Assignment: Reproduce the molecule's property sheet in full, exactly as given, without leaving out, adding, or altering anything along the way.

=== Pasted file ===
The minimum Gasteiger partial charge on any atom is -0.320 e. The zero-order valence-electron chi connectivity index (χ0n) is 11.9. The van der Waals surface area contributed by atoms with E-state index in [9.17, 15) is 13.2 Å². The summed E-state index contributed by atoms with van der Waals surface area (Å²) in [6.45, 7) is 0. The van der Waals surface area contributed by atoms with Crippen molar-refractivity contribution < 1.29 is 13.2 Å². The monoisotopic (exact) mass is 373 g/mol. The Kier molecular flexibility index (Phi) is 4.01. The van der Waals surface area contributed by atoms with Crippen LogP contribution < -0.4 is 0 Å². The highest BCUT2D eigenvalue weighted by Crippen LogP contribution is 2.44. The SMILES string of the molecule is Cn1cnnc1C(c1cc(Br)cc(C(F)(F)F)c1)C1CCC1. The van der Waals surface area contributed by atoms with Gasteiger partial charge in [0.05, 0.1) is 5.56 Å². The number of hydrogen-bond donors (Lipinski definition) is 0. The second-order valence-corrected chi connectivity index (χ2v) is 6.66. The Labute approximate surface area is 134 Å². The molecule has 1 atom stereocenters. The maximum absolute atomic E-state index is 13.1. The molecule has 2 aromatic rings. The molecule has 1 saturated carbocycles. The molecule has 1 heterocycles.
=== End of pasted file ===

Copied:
The minimum Gasteiger partial charge on any atom is -0.320 e. The zero-order valence-electron chi connectivity index (χ0n) is 11.9. The van der Waals surface area contributed by atoms with E-state index in [9.17, 15) is 13.2 Å². The summed E-state index contributed by atoms with van der Waals surface area (Å²) in [6.45, 7) is 0. The van der Waals surface area contributed by atoms with Crippen molar-refractivity contribution < 1.29 is 13.2 Å². The monoisotopic (exact) mass is 373 g/mol. The Kier molecular flexibility index (Phi) is 4.01. The van der Waals surface area contributed by atoms with Crippen LogP contribution < -0.4 is 0 Å². The highest BCUT2D eigenvalue weighted by Crippen LogP contribution is 2.44. The SMILES string of the molecule is Cn1cnnc1C(c1cc(Br)cc(C(F)(F)F)c1)C1CCC1. The van der Waals surface area contributed by atoms with Gasteiger partial charge in [0.05, 0.1) is 5.56 Å². The number of hydrogen-bond donors (Lipinski definition) is 0. The second-order valence-corrected chi connectivity index (χ2v) is 6.66. The Labute approximate surface area is 134 Å². The molecule has 1 atom stereocenters. The maximum absolute atomic E-state index is 13.1. The molecule has 2 aromatic rings. The molecule has 1 saturated carbocycles. The molecule has 1 heterocycles.